What’s the Future of HVAC and Its Energy Consumption?

In many developed countries, space heating energy consumption per area has decreased from 2000-2018. Unfortunately, that doesn’t mean space heating energy consumption has decreased, since there’s an increasing number of households. The major reasons for this decrease in energy intensity are better insulation systems, the migration of populations from hotter/colder climates to a more temperate climate year-round, the improved efficiency of HVAC systems, and a previously high baseline [i.e. space heating energy intensity was extremely high decades ago, so lowering it slightly isn’t much of an accomplishment].

On the other hand, developing countries are facing a considerable increase in power consumption. Warm countries like Mexico, Brazil, Indonesia, South Africa, and India each had under 17% of their households equipped with A/C systems in 2018– but have a combined population size of over 2 billion people. As these countries develop further, the percentage of households could rise toward that of developed countries like Japan [91% equipped]. That helps explains why A/C energy demand has tripled since 1990, and why it’s projected to triple again by 2050. Similar effects with heating could take place in colder regions of the world, but that’s less of a concern since cold countries are typically more developed and already equipped with heating systems.

Buying efficient HVAC systems is an easy way to decrease our HVAC power consumption. At an individual scale, the higher cost of efficient technologies would be offset in the following years with lower energy bills. Unfortunately, high-efficiency equipment won’t help us avoid the projected spike in A/C energy demand in developing countries – since there are just so many households to equip. Nonetheless, efficient technologies can help bring the 2050 projection of A/C energy demand down from 3 times the current energy demand to only 1.7 times.

Alas, it’s not always the right time to upgrade our HVAC systems. Slight efficiencies may not be worth replacing most of our current A/C units, as the life-cycle impacts from the new units need to be considered – especially at the individual scale. In that scenario, waiting for our old units to die before replacing them is likely the best thing to do.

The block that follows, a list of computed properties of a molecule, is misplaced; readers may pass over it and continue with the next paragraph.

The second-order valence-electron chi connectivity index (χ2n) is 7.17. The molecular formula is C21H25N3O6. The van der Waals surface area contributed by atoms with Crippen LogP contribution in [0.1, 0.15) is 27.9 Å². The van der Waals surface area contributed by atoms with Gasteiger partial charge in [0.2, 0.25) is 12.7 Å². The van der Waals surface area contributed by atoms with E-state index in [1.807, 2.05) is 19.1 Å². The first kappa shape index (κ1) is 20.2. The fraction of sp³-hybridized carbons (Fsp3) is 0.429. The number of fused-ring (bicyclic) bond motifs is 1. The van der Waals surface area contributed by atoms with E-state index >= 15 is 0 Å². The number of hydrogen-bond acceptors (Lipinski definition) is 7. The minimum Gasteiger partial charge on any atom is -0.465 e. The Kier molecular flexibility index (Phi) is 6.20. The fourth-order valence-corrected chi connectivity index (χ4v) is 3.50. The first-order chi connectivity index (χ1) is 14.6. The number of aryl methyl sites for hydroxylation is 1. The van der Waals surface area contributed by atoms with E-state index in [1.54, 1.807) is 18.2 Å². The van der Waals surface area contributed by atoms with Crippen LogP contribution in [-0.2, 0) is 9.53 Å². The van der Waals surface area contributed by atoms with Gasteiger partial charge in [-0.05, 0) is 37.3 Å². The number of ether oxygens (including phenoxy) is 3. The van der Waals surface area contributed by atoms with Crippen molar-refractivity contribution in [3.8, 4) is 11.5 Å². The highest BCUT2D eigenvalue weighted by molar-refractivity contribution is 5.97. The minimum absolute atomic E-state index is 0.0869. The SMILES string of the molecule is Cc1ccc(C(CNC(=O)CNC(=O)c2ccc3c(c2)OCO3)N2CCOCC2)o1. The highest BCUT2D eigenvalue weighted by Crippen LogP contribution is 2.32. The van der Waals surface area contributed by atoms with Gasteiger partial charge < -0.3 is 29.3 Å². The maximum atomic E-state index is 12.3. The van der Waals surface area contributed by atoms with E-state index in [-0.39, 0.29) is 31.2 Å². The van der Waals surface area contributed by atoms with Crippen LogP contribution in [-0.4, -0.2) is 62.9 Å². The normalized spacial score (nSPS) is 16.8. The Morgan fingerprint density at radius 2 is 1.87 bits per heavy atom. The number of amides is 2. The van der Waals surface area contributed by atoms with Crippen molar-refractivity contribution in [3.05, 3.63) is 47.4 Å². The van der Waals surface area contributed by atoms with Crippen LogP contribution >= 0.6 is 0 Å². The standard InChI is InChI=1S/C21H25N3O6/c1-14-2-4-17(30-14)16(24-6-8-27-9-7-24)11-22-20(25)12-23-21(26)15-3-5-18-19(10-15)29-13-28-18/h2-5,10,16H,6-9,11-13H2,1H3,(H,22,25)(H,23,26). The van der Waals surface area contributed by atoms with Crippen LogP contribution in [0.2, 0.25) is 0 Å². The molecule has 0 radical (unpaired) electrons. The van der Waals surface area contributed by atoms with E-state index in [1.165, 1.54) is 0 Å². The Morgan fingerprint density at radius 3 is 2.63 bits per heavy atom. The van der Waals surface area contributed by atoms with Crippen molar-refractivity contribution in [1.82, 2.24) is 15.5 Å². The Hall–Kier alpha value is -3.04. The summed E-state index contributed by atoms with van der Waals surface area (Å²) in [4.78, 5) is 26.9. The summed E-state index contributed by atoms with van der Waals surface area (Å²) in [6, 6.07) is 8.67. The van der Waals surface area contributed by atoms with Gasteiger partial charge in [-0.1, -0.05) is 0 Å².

The only sustainable solution is to reduce our HVAC demand at all scales. For governments, that will mean passing policies that incentivize individuals to improve their preventive temperature control. The right policies could allow people of any income level improve their home’s insulation, for example.

For individuals, that will mean changing the way we think about temperature, on top of improving preventive temperature control. Instead of just keeping temperatures at one setting year-round, we’ll need to cope with slight temperature variations in our homes [e.g. 18-26°C]. Otherwise, if we’re unable to adapt to slight weather variations, the world’s HVAC systems will continue to consume greater amounts of energy every year – which will increase our impacts on the environment. And that will worsen climate change, which will increase HVAC energy consumption during extreme climate events, and draw us into a vicious circle.

Conclusion

If we take a step back to see the whole picture, this looks very similar to a single-use vs. reuse situation. We could extensively limit the need for reactive control with better preventive equipment and techniques. Not only would that help lower our energy bills, it would also help decrease residential energy demand considerably. In turn, that would lead to less resource extraction, less GHG emissions, and less biodiversity loss.

P.S. –Fireplaces

Burning wood isn’t a great alternative to fossil-fueled heating systems. We’ve already covered why in Renewables when discussing energy production from biomass.